Nestled between the Table mountain range and the powerful Atlantic ocean lies the most spectacular city in the world – Cape Town. It is the oldest town in South Africa and also referred to as the ‘Mother City’.
Cape Town has become so popular in the last few years and with good reason. The city and its surrounding Western Cape offer so much variety – from sophisticated lifestyle to nature lovers or sports enthusiasts to culture junkies. There is literally bit of everything for everyone.
In the posts that will follow we will explore different parts of the city as well as some destinations around it. Hope it encourages you to visit this beautiful country.
After a long European stay we arrived back home to South Africa. Immediately after landing in Cape Town we headed even further south, in fact as far south as you can possibly get – Cape Agulhas. Although most of the holiday makers head to magical Cape Town for the summer season ( peaking over December and January ) for us its better to be away from the hustle and bustle, traffic and well yes, tourists. The Western Cape province has so much to offer in terms of fantastic coastal holiday destinations. Beaches you don’t have to share, and tranquility in abundance. Not to mention a warmer ocean than you will find in Cape Town. For myself at least, the festive time of the year has always been symbolised by time at the coast. Board shorts, the ocean, good wine and braai ( South African slang for barbecue ).
I had watched to many Mexican telenovelas (soap operas) as a kid to pass up the chance of trying to stay at a hacienda style hotel or at least to visit one. It would have to be the latter. Before embarking on our trip to Mexico we did some research into spending a night but it just didn’t fit into our itinerary. However we still had the opportunity to visit one. As we mentioned, a hacienda is a lavish estate house. Think Antonio Banderas in Zorro. These large and expressive estates were run and owned by extremely wealthy families who had interests in farming, business and often politics as well. However, as we were to find out, many are connected to a very dark part of Mexican history. Namely, slavery.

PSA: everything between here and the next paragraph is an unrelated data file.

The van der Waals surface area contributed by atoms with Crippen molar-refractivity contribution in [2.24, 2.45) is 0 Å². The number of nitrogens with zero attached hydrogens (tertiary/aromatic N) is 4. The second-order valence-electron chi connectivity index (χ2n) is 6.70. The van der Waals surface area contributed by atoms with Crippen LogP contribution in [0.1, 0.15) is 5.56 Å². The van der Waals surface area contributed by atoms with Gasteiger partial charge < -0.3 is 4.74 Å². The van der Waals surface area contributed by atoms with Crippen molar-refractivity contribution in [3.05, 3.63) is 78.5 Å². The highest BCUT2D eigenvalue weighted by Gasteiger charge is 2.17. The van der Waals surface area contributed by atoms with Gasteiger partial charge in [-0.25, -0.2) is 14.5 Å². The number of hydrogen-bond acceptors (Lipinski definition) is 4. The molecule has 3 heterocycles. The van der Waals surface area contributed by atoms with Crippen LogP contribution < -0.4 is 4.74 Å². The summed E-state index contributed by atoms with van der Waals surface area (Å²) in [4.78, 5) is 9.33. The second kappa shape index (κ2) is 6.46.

The Mayan city of Uxmal is a relatively unknown place among foreign travellers when compared to the more famous Chichen Itza, for example. Hidden deep in the jungle of the Yucatan, one requires a bit more planning to get there, either by car or bus from Merida, 62 km away. Prior to our visit we had seen pictures of Uxmal online but could not imagine what it would be like in real life. Man, were we blown away!
I think we all have our own image of Cancun created through Hollywood movies. To us it was a postcard of white hotels, palm trees, blue Caribbean water and American tourists in colourful shirts. Cancun, or at least the image it conjures up is not really our cup of tea but is certainly somebody’s margarita.
A short bus ride saw us from Tulum back up to Playa Del Carmen. Playa has a definite more ‘Cancun’ feeling to it. The walk through the town towards the port was interesting, with people selling souvenirs on the street and a man dressed as Spiderman inviting tourists to bars. We bought our return ferry tickets ( 300 pesos pp) and got to San Miguel de Cozumel some 40 min later, just before the rain and night. Cozumel is famous worldwide for its diving and also a very popular Caribbean spot for the cruise liners. Hence, we came to visit in the slow season ( September to November ) before the crowds flock here.
We were luckily drawn to Mexico to join our friends for their wedding. As Thane had never crossed the Atlantic and with the opportunity presented, we extended our visit into a holiday to see more of Mexico. Our plan was to explore the Yucatan Peninsula (eastern Mexico). So on a late October morning we left a nearly-always grey cold London and headed for mostly-warm Mexico. An easy 10 hour Virgin Atlantic flight and we would land in Cancun. We flew over the coast of Canada, along New York State, Washington and down to the Gulf of Mexico. We flew over some amazing scenery in the US, especially the Cactuclan mountains, but as we approached Mexico the views got even better. We flew over the Holbox Island and the huge jungle of Area de Proteccion de Flora and Fauna Yum Balam. Never have we seen such a endless and thick uninterrupted stretch of green before.
Our third day in Muscat stared almost with the (very) sad news that we couldn’t go scuba diving, due to a storm that never arrived. We couldn’t make sense of it. The water was flat and glossy that morning and we were forced to make a plan B. We arranged with Fahed to drive down the East coast towards the fishermen’s village of Al Kharyan. On our way there, we stopped at a few view points, admiring the scenery of crystal blue water, sandy beaches and rock mountains. A few yachts had pulled in the deserted bays. We noticed how many people just pull over by the beach and camp for a night or more. Fahed told us it is extremely safe in Oman and that camping was very popular – both tourists and locals alike.